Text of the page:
One of the great problems of the information age has been the disruption of local communities. During the last generation, people were able to rely on their local community to help them sustain their businesses. Accountants were able to order a pint of Guinness at their local Irish pub and pick up a new tax client before the time the beer has settled. The local butcher could rely on his buddy’s from his softball team to pick up osso buco at his store.
Now the local accountant has been replaced by H&R Block and you buy your meat in shrink wrapped plastic on environmentally unfriendly styrofoam at Stop and Shop. Even the local watering hole has been replaced by a TGI Fridays. In the process, our local communities are being destroyed.
You may be paying a bit less in the short term, but there is a price. Our lives are missing the interaction of oral conversations that last more than a couple of minutes. These conversations are important not only financially, but socially. If you are a financially planner, the local accountant would naturally refer you business. The butcher probably knows about the best poker night in town.
Now that our local communities have been upended, many of us are turning to socially networking to re-build our communities. Unfortunately, social networking sites such as Twitter do not allow for many deep meaningful interactions that lead to building communities very quickly.
A community looks to each other to grow the relationship and to interact. According to Chris Brogan, community happens when you feel that you are among like-minded people and when you feel that your contributions matter.? Communities empower users of products or services, or people with like-minded interests to interact.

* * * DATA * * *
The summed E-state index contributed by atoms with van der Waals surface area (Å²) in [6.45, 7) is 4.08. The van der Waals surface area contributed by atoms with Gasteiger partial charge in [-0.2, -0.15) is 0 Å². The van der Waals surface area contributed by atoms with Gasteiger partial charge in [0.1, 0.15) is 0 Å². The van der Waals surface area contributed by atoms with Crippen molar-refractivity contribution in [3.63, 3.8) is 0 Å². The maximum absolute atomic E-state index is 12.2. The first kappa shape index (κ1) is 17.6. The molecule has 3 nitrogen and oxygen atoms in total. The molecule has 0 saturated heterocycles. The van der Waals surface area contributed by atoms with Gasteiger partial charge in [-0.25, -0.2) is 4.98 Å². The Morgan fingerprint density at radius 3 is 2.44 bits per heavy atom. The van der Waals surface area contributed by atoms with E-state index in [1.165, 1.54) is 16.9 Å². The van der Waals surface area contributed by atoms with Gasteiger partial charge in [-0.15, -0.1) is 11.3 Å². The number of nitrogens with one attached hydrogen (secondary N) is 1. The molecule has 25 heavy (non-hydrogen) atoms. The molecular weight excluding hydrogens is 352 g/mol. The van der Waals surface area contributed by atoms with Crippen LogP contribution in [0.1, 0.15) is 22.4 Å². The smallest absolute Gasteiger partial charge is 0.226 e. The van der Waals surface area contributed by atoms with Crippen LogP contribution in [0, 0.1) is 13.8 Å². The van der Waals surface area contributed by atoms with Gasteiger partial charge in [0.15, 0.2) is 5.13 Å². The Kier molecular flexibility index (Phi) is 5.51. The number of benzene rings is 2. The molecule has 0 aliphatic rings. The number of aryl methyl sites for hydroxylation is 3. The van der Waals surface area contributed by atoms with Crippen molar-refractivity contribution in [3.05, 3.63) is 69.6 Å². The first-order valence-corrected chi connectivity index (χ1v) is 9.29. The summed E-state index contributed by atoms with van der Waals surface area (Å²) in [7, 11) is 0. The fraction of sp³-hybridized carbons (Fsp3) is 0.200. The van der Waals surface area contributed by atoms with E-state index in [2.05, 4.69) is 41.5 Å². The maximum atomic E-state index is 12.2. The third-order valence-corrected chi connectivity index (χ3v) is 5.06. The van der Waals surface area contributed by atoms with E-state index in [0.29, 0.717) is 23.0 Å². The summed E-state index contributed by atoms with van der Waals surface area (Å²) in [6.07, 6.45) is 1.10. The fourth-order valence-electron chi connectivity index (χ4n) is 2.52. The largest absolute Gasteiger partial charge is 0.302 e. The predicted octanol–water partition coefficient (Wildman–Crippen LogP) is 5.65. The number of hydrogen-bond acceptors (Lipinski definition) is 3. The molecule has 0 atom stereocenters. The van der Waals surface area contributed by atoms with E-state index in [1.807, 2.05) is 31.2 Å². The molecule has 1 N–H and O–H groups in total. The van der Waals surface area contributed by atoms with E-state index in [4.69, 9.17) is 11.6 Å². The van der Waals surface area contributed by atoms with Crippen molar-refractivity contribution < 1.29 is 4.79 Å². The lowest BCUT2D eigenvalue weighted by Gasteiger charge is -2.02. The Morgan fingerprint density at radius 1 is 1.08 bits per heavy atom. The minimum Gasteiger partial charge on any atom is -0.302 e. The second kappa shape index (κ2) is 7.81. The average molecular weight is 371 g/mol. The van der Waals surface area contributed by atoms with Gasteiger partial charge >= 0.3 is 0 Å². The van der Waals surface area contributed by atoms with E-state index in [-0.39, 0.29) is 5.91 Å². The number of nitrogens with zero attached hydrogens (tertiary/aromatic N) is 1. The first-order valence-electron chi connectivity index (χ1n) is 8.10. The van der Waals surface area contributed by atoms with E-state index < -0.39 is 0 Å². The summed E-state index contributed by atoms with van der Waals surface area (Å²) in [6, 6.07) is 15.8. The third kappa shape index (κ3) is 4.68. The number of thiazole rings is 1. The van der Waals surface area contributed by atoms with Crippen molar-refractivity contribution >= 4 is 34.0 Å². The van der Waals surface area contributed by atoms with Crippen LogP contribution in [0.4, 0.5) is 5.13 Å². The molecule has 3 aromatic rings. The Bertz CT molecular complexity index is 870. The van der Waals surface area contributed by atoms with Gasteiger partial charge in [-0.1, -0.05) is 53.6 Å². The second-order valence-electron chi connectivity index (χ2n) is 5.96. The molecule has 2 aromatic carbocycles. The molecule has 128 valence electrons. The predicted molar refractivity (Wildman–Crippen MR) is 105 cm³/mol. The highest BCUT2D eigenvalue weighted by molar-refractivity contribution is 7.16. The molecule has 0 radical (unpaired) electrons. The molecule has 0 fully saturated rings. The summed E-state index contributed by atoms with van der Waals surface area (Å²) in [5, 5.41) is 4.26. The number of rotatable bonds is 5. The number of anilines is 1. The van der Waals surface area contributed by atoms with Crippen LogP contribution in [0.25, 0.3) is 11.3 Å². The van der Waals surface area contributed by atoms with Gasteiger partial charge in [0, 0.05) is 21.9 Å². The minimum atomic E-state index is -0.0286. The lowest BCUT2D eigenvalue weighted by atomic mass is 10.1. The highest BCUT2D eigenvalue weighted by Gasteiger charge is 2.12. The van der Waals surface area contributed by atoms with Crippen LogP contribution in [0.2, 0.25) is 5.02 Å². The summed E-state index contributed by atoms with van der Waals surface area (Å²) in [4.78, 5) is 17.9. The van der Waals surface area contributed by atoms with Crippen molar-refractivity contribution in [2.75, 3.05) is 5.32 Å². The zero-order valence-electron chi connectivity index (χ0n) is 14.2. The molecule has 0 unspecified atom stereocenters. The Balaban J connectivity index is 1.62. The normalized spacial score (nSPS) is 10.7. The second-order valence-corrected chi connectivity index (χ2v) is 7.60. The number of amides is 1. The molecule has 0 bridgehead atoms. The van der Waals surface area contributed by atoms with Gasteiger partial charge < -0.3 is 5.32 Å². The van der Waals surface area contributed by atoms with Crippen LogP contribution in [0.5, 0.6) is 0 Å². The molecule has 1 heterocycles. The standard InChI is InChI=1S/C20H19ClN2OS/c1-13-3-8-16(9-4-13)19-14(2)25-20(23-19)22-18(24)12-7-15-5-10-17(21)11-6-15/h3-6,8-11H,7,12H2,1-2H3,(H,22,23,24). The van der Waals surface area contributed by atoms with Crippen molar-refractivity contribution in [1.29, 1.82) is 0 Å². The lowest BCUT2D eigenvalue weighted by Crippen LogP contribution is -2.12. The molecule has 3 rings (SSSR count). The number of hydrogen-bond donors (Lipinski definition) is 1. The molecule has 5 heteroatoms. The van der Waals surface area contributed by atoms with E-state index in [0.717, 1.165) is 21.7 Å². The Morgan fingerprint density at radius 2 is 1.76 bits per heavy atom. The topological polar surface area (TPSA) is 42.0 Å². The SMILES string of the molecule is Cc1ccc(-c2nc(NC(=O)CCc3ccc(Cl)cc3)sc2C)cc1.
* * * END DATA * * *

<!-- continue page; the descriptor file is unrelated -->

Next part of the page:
You may not realize it, but who you buy from really matters. Spend a few moments and think about the impact of what you purchase.
Yesterday I bought a gift for a for a two year old girl at the Dolphin Bookshop, in my hometown of Port Washington, New York rather than Barnes and Noble. The purchase supports a local independent bookstore in the community. I love technology, but don’t expect Kindle stores showing up on Main Street anytime soon.
The next time you are wondering why someone from your community hasn’t bought something from you, you should think what have you done lately to build our community.
What do you think? What are you doing to help build your community? Have you been able to use social networking sites to build a community?